The Social and Community Psychiatry Division seeks to: 1) understand how social factors, in concert with other biological and psychological factors, influence the causes, expression and course of psychiatric disorders and 2) to support and improve the practice of public sector psychiatry. Activities of the division are focused on clinical practice, research and education.
Services Effectiveness Research Program (SERP) - The mission of SERP is to help integrate psychiatric and psychological research into clinical practice. Researchers in SERP conduct mental health services research in the following four areas: Treatment Effectiveness Research, Mental Health Services/Policy, Law and Mental Health, and Intervention/Dissemination/Training. The program is directed by Barbara Burns, PhD (email@example.com).
Duke AHEC Program—In an effort to strengthen the behavioral health workforce in North Carolina this program provides continuing education and technical assistance to mental health and substance abuse providers around the state. A particular focus is implementing evidence-based practices for rural and underserved populations. The program also sponsors resident rotations to public sector mental health and substance abuse programs.
National Resource Center on Psychiatric Advance Directives - The National Resource Center on Psychiatric Advance Directives provides information and outreach to patients, families, clinicians and other persons interested in the use of psychiatric advance directives—a new legal tool designed to allow persons with mental illness to state their preferences for future treatment during a mental health crisis and appoint a trusted person to serve as a proxy decision maker during such a crisis. The Center is directed by Marvin Swartz, MD (firstname.lastname@example.org) and Co-directed by Jeffrey Swanson, PhD (email@example.com).
Global Mental Health - Global mental health research in the Department of Psychiatry and Behavioral Sciences is experiencing an exciting period of growth. The topics and geographic areas studied reflect the diversity of Duke researchers and range from clinical research to large population based studies, from South Africa to South Asia. Researchers are also active in cross-disciplinary and cross-campus collaborations, with strong ties to both the Duke Global Health Institute and the Center for Health Policy & Inequalities Research, among others.
We provide clinical and research education of medical students, psychiatric residents and post-doctoral research fellows in public mental health services.
PGY-III Social and Community Psychiatry Series – Duke Psychiatry residents in PGY-III participate in a weekly seminar series. Part I focuses on the social context of and systems of care for seriously mentally ill individuals. Part II focuses on forensic psychiatry. Topics include areas of forensic psychiatry encountered in general psychiatry practice.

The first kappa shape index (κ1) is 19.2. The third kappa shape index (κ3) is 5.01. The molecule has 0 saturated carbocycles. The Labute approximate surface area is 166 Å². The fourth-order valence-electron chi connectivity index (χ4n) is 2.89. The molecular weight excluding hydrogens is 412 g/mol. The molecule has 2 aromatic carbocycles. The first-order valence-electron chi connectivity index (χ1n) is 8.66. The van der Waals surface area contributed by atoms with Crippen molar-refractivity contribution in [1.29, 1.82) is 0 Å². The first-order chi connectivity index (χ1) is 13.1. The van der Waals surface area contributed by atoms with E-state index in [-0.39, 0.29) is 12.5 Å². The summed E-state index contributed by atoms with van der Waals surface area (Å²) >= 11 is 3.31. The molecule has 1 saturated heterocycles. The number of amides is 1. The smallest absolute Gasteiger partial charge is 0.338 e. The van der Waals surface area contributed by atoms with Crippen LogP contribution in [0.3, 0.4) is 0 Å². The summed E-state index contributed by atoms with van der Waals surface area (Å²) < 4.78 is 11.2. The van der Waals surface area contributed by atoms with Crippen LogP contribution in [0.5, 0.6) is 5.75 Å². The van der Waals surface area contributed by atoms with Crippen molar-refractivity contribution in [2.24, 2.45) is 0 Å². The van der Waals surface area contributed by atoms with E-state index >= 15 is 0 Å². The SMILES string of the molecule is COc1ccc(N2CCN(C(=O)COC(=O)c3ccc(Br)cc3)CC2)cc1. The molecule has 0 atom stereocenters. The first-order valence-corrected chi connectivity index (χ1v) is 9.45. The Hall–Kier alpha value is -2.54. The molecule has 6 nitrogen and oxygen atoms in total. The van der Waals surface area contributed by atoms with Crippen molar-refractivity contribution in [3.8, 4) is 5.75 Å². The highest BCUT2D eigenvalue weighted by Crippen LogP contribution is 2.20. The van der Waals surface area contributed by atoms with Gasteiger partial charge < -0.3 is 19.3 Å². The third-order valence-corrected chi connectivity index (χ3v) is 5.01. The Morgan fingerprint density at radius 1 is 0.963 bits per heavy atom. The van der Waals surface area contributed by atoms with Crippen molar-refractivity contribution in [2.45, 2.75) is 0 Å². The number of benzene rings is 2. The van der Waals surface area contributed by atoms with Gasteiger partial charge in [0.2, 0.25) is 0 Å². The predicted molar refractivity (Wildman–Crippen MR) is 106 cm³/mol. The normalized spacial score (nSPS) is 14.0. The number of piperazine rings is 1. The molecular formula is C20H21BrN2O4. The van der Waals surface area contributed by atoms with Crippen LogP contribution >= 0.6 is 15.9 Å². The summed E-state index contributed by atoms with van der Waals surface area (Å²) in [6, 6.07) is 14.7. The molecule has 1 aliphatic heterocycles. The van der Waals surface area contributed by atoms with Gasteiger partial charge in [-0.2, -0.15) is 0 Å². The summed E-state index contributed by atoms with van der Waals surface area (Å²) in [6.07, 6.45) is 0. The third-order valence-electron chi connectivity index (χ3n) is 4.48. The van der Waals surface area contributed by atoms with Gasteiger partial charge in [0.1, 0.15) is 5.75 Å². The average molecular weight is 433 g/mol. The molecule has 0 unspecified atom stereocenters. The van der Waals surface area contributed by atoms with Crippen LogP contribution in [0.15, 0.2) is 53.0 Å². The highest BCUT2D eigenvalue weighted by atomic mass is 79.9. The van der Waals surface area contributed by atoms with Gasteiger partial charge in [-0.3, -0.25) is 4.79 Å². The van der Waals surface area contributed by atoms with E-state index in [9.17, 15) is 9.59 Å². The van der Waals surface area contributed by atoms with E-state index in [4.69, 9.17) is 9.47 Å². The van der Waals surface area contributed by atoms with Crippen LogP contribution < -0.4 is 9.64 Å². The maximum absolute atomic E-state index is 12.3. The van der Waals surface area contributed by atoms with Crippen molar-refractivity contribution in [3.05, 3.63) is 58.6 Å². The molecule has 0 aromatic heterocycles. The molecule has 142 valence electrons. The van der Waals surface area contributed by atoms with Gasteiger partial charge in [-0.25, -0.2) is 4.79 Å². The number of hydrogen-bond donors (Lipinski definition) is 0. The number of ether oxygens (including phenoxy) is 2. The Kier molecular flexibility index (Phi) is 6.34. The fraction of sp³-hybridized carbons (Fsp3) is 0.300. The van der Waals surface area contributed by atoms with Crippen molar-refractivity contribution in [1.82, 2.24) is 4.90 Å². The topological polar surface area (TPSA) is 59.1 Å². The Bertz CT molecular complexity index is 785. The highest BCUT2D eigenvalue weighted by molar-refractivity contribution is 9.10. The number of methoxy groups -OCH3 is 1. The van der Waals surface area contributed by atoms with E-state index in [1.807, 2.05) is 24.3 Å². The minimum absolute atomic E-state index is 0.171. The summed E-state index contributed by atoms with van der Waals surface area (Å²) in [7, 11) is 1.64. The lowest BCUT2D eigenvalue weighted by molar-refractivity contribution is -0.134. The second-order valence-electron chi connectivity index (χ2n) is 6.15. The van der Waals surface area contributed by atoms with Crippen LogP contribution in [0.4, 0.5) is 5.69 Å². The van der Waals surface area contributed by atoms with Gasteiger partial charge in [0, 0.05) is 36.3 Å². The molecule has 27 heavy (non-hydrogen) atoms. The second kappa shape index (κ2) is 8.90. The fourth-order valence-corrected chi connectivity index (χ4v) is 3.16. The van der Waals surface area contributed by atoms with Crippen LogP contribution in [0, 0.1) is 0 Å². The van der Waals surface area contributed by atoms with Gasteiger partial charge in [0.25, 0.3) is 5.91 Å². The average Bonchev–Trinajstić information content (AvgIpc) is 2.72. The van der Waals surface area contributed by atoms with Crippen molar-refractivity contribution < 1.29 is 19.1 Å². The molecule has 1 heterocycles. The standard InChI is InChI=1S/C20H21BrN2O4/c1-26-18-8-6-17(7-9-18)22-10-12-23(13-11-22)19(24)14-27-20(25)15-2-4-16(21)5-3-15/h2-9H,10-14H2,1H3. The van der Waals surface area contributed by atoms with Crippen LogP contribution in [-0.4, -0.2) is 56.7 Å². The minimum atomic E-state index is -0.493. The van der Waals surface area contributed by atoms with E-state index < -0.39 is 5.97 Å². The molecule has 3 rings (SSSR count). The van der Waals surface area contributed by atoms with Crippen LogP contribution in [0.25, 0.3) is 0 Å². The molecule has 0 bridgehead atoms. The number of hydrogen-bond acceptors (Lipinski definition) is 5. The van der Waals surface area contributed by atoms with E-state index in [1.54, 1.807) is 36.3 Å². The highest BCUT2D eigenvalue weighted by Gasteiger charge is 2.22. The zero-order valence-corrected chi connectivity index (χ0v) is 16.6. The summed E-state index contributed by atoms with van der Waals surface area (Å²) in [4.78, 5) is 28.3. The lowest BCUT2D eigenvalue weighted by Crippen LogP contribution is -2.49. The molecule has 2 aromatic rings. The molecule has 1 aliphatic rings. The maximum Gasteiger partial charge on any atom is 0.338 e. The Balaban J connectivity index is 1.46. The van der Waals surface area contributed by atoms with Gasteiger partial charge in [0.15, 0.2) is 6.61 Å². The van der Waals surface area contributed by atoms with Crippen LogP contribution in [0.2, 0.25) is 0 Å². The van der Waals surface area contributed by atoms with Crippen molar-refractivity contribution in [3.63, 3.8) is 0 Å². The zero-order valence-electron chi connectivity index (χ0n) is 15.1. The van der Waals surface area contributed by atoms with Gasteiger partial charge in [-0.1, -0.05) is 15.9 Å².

Part 1: Organization and Financing of Care
History of Care for Individuals with Severe & Persistent Mental Illness (SPMI)
The Journey of Sylvia Frumkin in the Mental Health System
The Voice of the Consumer in the Mental Health System
The Role of the Family in Caring for Adults with SPMI
Case Management for Patients with SPMI
The Role of Advocacy
Financing Mental Health Care
Latino Cultural Issues in Mental Health
Financing Health Care II
Substance Abuse Treatment in a Managed Care World
Issues in Psychiatric Epidemiology
Violence and Psychiatric Disorder
Mental Health Financing & Reform
SPMI: The Experience of the Minority
Part 2: Law and Psychiatry
Introduction to the Law & Legal System
The Psychiatrist as Expert Witness
Child & Family Forensic Issues
Violence Risk Assessments
Competency to Stand Trial
Insanity Defense/Criminal Responsibility
Capital Punishment & Psychiatry
The Cecil G. Sheps Center for Health Services Research of the University of North Carolina at Chapel Hill, in partnership with the Department of Psychiatry & Behavioral Sciences at Duke University Medical Center, offers postdoctoral training opportunities for qualified candidates. Other collaborating units at UNC-CH include the Department of Social Medicine and the Department of Psychiatry. The program is supported by a National Research Service Award (NRSA) Institutional Training Grant from the National Institute of Mental Health of the U.S. Public Health Service.
The Program is intended to expand the pool of investigators capable of undertaking policy-relevant mental health services and systems research. It will assist persons with a doctoral degree in sociology, psychology, anthropology, social work, psychiatry, public health or related fields to gain experience in applying research methods to the systematic analysis and evaluation of mental health services and public policy issues. The emphases of the training program are the organization, financing, utilization, quality, and evaluation of mental health care services; public policies for ensuring access to such services; and the social epidemiology of mental disorders. The Program is committed to multidisciplinary training, a public sector orientation, and a special focus on persons with a severe and persistent mental illness. To apply, residents contact: Joseph Morrissey, Ph.D., UNC-Chapel Hill, CB#7590, Sheps Ctr. for Health Services Research, Chapel Hill, NC 27599-7590; telephone: (919)966-5829; http://www.shepscenter.unc.edu/research_programs/mental_health/training/postdoc/index.html.